A classic pattern from a late 19th-century quilt
auctioned in Virginia in the past few years.
Cindy at Cindy's antique quilts had a question about the pattern. She
had two in her booth.
The collectors and historians who chimed in agreed it was Southern.
I was surprised to see how many photos I had in the file.
Here's one by Betty Meeks McKenzie from
the Louisiana Project & the Quilt Index.
Several have one end trimmed to fit the bed.
Another from the Louisiana Project.
This actually could be the exact same quilt---
photographed before fading and after.
These end of the century Southern solids fade in
a New York minute (cross cultural reference.)
Good blue/bad blue.
I've seen this one on Jeffrey Evans auction site and Burley's.
The pattern has a number in my Encyclopedia of Applique.
#17.51, published on the cover of the South Carolina project
where it was called Pineapple.
Pineapple seems to be the most consistent name. Here's one
publiished as Pineapple in the book Stitchers in Time: Ozark Quilts
And it does look like the fruit.
Made by Saloma & Emma Cornett about 1900.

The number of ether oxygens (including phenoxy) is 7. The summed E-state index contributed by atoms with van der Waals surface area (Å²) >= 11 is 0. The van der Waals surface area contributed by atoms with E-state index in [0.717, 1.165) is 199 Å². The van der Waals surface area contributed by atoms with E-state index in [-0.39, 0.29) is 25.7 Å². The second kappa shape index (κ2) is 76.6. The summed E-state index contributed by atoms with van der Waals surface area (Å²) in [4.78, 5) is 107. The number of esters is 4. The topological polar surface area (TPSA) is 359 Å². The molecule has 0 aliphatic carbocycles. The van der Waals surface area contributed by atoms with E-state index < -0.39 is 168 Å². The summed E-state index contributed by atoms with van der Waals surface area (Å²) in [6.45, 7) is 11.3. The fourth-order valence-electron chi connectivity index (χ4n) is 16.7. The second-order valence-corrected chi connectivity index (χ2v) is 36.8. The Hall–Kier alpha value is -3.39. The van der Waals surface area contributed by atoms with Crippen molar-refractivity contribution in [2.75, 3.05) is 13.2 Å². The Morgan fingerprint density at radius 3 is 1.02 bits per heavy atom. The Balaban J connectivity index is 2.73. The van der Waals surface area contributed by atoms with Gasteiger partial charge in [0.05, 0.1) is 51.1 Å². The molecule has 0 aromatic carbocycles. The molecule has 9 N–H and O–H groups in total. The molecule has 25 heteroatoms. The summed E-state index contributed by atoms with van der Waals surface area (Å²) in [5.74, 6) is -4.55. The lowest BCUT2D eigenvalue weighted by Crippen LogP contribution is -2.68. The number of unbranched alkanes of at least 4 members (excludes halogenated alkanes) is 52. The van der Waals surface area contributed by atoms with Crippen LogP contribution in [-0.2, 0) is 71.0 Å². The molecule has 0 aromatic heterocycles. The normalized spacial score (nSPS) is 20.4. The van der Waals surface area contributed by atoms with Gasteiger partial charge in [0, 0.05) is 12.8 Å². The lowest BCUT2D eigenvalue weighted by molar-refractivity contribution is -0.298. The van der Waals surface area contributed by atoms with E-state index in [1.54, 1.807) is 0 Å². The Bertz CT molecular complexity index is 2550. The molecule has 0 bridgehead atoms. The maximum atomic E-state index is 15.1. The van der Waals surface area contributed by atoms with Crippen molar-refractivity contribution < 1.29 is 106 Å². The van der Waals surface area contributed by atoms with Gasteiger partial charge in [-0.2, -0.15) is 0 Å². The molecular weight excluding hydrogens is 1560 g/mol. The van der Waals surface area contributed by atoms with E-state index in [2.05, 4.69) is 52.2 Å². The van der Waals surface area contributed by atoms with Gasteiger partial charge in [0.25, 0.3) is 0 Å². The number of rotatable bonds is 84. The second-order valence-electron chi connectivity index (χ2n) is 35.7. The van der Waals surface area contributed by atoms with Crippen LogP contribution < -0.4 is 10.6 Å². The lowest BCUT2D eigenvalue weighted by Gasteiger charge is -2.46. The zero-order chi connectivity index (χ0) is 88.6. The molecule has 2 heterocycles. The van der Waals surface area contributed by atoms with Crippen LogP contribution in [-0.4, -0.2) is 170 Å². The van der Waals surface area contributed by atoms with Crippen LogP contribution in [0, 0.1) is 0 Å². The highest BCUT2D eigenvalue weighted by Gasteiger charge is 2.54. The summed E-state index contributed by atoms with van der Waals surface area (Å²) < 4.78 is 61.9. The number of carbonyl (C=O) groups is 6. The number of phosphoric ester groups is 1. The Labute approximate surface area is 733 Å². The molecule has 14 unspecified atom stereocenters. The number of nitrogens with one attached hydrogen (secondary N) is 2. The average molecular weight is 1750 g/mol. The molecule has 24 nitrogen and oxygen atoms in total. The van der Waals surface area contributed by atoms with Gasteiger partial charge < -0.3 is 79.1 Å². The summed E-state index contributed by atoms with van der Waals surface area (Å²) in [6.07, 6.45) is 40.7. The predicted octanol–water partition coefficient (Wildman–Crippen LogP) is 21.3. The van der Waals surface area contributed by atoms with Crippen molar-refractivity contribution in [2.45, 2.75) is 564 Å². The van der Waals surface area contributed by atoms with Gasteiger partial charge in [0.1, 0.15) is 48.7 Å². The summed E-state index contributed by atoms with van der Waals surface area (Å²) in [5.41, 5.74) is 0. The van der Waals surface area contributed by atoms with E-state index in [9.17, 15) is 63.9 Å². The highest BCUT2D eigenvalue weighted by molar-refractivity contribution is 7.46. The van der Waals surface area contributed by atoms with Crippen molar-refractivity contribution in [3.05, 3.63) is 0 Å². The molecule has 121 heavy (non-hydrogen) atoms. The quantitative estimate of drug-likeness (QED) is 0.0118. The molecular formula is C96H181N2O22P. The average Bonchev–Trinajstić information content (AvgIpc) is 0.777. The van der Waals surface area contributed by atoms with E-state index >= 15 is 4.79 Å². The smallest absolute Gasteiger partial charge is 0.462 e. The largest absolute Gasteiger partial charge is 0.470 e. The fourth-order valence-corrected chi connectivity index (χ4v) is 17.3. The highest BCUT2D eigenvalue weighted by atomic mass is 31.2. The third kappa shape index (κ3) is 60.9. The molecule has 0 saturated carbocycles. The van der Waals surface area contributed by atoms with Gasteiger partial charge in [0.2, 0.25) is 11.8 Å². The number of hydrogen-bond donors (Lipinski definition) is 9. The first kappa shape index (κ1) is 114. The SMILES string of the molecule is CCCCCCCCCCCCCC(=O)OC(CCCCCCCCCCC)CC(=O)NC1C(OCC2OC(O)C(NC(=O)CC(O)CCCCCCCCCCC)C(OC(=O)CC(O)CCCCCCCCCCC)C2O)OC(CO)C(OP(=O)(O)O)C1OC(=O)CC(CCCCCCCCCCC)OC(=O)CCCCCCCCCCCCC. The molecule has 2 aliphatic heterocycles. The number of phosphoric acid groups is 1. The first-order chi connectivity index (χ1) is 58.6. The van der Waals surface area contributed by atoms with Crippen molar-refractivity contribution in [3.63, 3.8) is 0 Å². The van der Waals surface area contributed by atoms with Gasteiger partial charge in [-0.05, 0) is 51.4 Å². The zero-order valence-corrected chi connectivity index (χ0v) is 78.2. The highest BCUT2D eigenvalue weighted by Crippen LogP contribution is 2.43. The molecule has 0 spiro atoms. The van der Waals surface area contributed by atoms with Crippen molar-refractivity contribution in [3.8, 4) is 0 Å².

But Tim at Tim Quilts showed a fabulous example in mid-20th-century solids.
I've never seen it published in the vintage literature as a commercial pattern....Probably passed around hand to hand as a paper pattern or a block, perhaps sold by an enterprising pattern drafter or traced off a quilt.
Some have a circle in the center like this one from Cindy's
Some a simple floral like the Cornetts
And some nothing at all where the pineapples meet.
How old is the pattern?
Here's one with blanket-stitched applique done in Turkey
red and green. It could be 1850s or 60s....
With it's fancy diamond border.
And that brown and blue one....
It has a chintz stripe border that looks like
a stripe printed "for the Portuguese."
See more at this post:
Could it be 1840s or '50s?
The design seems to have evolved from the common oakleaf and reel
block that goes back to about 1830, found all over the Eastern seaboard....
Signature block from Chester County, Pennsylvania.
Shelburne Museum collection
....combined with this more common pineapple block
dating back to the 1840s.
A pattern of sorts to print as a whole or a quarter.
It has to have all those wiggly edges.
UPDATE: Here's a published pattern from Comfort magazine in 1922 sent in by Mrs. Williams from Texas who called it Chestnut Burr. She's got the arcs upside down.